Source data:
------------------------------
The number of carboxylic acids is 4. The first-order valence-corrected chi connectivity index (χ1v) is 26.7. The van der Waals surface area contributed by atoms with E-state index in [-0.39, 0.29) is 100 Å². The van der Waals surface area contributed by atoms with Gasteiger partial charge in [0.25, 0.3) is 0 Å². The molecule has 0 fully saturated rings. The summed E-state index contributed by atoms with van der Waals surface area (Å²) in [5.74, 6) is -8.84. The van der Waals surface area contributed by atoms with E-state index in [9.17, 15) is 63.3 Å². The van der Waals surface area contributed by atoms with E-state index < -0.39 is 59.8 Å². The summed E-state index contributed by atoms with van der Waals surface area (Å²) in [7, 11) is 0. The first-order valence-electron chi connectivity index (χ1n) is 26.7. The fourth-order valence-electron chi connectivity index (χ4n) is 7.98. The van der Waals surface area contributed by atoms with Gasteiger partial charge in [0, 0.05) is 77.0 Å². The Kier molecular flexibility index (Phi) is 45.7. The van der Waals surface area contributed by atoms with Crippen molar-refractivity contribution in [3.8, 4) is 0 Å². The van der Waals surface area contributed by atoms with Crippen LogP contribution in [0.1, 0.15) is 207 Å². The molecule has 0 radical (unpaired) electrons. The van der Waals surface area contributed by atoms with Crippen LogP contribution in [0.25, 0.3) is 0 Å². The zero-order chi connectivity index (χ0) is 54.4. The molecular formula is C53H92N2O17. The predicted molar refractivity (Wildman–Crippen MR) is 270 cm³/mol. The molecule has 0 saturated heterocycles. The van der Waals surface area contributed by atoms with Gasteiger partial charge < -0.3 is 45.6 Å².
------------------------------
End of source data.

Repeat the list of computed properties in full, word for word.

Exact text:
The number of carboxylic acids is 4. The first-order valence-corrected chi connectivity index (χ1v) is 26.7. The van der Waals surface area contributed by atoms with E-state index in [-0.39, 0.29) is 100 Å². The van der Waals surface area contributed by atoms with Gasteiger partial charge in [0.25, 0.3) is 0 Å². The molecule has 0 fully saturated rings. The summed E-state index contributed by atoms with van der Waals surface area (Å²) in [5.74, 6) is -8.84. The van der Waals surface area contributed by atoms with E-state index in [9.17, 15) is 63.3 Å². The van der Waals surface area contributed by atoms with E-state index < -0.39 is 59.8 Å². The summed E-state index contributed by atoms with van der Waals surface area (Å²) in [7, 11) is 0. The first-order valence-electron chi connectivity index (χ1n) is 26.7. The fourth-order valence-electron chi connectivity index (χ4n) is 7.98. The van der Waals surface area contributed by atoms with Gasteiger partial charge in [0, 0.05) is 77.0 Å². The Kier molecular flexibility index (Phi) is 45.7. The van der Waals surface area contributed by atoms with Crippen molar-refractivity contribution in [3.8, 4) is 0 Å². The van der Waals surface area contributed by atoms with Crippen LogP contribution in [0.1, 0.15) is 207 Å². The molecule has 0 radical (unpaired) electrons. The van der Waals surface area contributed by atoms with Crippen LogP contribution in [0.25, 0.3) is 0 Å². The zero-order chi connectivity index (χ0) is 54.4. The molecular formula is C53H92N2O17. The predicted molar refractivity (Wildman–Crippen MR) is 270 cm³/mol. The molecule has 0 saturated heterocycles. The van der Waals surface area contributed by atoms with Gasteiger partial charge < -0.3 is 45.6 Å².